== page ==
Experimental Poetry Form: two, three, four

This experimental poetry form is called two, three, four.  It is based off of the number of letters in words.

The form has one stanza with three lines.  Each line has three words.  The first word in each line has two letters, the second word in each line has three letters, and the third word in each line has four letters.  Here is what the form looks like with *’s representing letters:

** *** ****
** *** ****
** *** ****

Here is an example poem:

As fog came,
so did fear,
to the mind.

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Poem with an explanation: closing a medicine cabinet door

Who knew,
closing a medicine cabinet door,
could be so horrifying?

 

In some horror movies there is a sight effect that is shown.  In the effect a character is looking at a mirror that is on a door.  They see themselves and the background behind them.  Everything looks normal.  The character then opens the door, does something, and closes it.  When the character closes the door, they see something horrifying in the mirror.  It might be something behind them or it might be a change in how they appear.

This effect is the idea of the poem above.  In the poem, a person is reflecting on an experience.

The person in the poem just saw a horror movie with the effect mentioned.  After it is done, they go to the bathroom.  While there, they open a mirrored medicine cabinet door.  Then they remember the scene from the movie.

All of a sudden they become afraid.  They all of a sudden feel something behind them.  They all of a sudden have the sense that something ominous is about the happen.

In this moment, a simple act, closing a medicine cabinet door, has become frightening.  Something that was a thoughtless act, now has an immense amount of thought with it.  The person very much feels a moment they otherwise would not have noticed.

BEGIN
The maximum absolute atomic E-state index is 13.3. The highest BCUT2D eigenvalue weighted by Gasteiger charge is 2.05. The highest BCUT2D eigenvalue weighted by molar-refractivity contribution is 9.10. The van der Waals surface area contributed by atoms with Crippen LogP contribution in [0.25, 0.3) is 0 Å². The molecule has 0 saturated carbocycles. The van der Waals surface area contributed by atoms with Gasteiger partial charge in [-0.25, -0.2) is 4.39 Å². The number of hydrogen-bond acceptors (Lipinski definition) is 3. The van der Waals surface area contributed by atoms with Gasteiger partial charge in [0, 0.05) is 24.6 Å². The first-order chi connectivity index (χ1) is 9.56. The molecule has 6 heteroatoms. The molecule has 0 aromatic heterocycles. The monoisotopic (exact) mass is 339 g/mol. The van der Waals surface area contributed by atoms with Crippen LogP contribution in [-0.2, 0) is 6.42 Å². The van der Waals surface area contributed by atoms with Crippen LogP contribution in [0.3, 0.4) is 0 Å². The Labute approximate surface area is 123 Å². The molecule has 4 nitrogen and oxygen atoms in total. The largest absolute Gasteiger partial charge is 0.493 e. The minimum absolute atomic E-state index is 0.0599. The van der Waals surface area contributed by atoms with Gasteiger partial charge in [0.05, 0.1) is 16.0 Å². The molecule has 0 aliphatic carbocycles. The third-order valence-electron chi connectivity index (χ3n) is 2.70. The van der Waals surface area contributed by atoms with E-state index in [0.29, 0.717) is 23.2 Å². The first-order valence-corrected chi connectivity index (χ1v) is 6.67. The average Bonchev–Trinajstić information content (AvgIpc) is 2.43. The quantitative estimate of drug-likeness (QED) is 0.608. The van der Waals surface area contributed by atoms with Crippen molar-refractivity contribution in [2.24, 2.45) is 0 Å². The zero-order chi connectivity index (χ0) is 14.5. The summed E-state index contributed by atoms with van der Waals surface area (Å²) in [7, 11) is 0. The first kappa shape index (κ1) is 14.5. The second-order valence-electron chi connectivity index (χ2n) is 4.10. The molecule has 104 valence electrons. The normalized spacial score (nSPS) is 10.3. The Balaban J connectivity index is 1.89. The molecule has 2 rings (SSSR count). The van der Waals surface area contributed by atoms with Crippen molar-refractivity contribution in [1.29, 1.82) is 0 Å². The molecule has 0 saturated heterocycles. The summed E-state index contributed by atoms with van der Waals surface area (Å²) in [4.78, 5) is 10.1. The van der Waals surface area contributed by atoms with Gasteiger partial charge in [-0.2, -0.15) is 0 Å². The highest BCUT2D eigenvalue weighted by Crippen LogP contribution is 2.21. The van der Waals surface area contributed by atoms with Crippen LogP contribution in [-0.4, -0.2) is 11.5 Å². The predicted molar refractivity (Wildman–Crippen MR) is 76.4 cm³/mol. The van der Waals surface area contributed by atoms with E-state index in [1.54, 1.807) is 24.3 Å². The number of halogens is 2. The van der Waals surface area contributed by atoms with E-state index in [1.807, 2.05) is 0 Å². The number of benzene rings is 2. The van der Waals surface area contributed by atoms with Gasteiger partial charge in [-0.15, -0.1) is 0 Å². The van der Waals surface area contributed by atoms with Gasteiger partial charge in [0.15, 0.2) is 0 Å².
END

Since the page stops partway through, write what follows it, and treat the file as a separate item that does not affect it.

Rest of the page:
This basic idea – that of being scared of something that normally isn’t scary because of some experience – is something that can be applied to a number of situations.  In this case, the previous experience was based on fiction.  A poem could be written though where a previous experience was real.  For example, a person may have shocked themselves when they plugged something into an outlet.  The next time they plug something in, they might pause with fear.  The person would feel fear at what normally isn’t a frightening situation.

Experimental Poetry Form: Three stanzas

This experimental poetry form is called three stanzas.  As the name implies, it consists of three stanzas.  Here are the other qualities:

Stanza one has four lines, stanza two has five, and stanza three has three.

Stanza one is not indented, stanza two has each line indented five spaces, and stanza three has each line indented three spaces.

Stanza one has four syllable lines, stanza two has six syllable lines, and stanza three has five syllable lines.

Each stanza is an acrostic stanza for a different word.

Here is what the form looks like:

****
****………………Word one acrostic
****
****

     ******
     ******………..Word two acrostic
     ******
     ******
     ******

   *****
   *****…………..Word three acrostic
   *****

Here is an example poem written in the form

What is that noise,
heard in the dark,
amongst shadows,